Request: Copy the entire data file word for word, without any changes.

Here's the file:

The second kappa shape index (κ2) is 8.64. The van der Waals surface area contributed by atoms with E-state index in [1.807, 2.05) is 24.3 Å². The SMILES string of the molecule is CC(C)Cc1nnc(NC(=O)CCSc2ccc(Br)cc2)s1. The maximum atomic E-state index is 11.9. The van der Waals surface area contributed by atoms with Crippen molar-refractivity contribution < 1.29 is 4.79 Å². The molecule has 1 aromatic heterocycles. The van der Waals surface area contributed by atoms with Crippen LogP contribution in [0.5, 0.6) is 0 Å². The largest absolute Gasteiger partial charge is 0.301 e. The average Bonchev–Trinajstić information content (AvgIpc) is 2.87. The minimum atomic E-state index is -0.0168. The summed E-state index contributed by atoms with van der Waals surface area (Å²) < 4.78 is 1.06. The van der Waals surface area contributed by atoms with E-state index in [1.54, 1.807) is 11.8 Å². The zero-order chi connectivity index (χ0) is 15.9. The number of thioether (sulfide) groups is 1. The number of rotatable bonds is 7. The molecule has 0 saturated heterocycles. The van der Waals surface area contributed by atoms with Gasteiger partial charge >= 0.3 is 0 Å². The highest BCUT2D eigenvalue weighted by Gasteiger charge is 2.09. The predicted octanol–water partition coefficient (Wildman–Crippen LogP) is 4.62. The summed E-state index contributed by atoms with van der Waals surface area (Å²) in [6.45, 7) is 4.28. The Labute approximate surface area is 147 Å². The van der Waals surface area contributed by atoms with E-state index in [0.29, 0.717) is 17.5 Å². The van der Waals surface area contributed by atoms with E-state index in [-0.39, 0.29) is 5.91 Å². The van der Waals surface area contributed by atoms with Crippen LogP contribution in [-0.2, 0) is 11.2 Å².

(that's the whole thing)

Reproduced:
The second kappa shape index (κ2) is 8.64. The van der Waals surface area contributed by atoms with E-state index in [1.807, 2.05) is 24.3 Å². The SMILES string of the molecule is CC(C)Cc1nnc(NC(=O)CCSc2ccc(Br)cc2)s1. The maximum atomic E-state index is 11.9. The van der Waals surface area contributed by atoms with Crippen molar-refractivity contribution < 1.29 is 4.79 Å². The molecule has 1 aromatic heterocycles. The van der Waals surface area contributed by atoms with Crippen LogP contribution in [0.5, 0.6) is 0 Å². The largest absolute Gasteiger partial charge is 0.301 e. The average Bonchev–Trinajstić information content (AvgIpc) is 2.87. The minimum atomic E-state index is -0.0168. The summed E-state index contributed by atoms with van der Waals surface area (Å²) < 4.78 is 1.06. The van der Waals surface area contributed by atoms with E-state index in [1.54, 1.807) is 11.8 Å². The zero-order chi connectivity index (χ0) is 15.9. The number of thioether (sulfide) groups is 1. The number of rotatable bonds is 7. The molecule has 0 saturated heterocycles. The van der Waals surface area contributed by atoms with Gasteiger partial charge >= 0.3 is 0 Å². The highest BCUT2D eigenvalue weighted by Gasteiger charge is 2.09. The predicted octanol–water partition coefficient (Wildman–Crippen LogP) is 4.62. The summed E-state index contributed by atoms with van der Waals surface area (Å²) in [6.45, 7) is 4.28. The Labute approximate surface area is 147 Å². The van der Waals surface area contributed by atoms with E-state index in [0.29, 0.717) is 17.5 Å². The van der Waals surface area contributed by atoms with E-state index in [-0.39, 0.29) is 5.91 Å². The van der Waals surface area contributed by atoms with Crippen LogP contribution in [-0.2, 0) is 11.2 Å².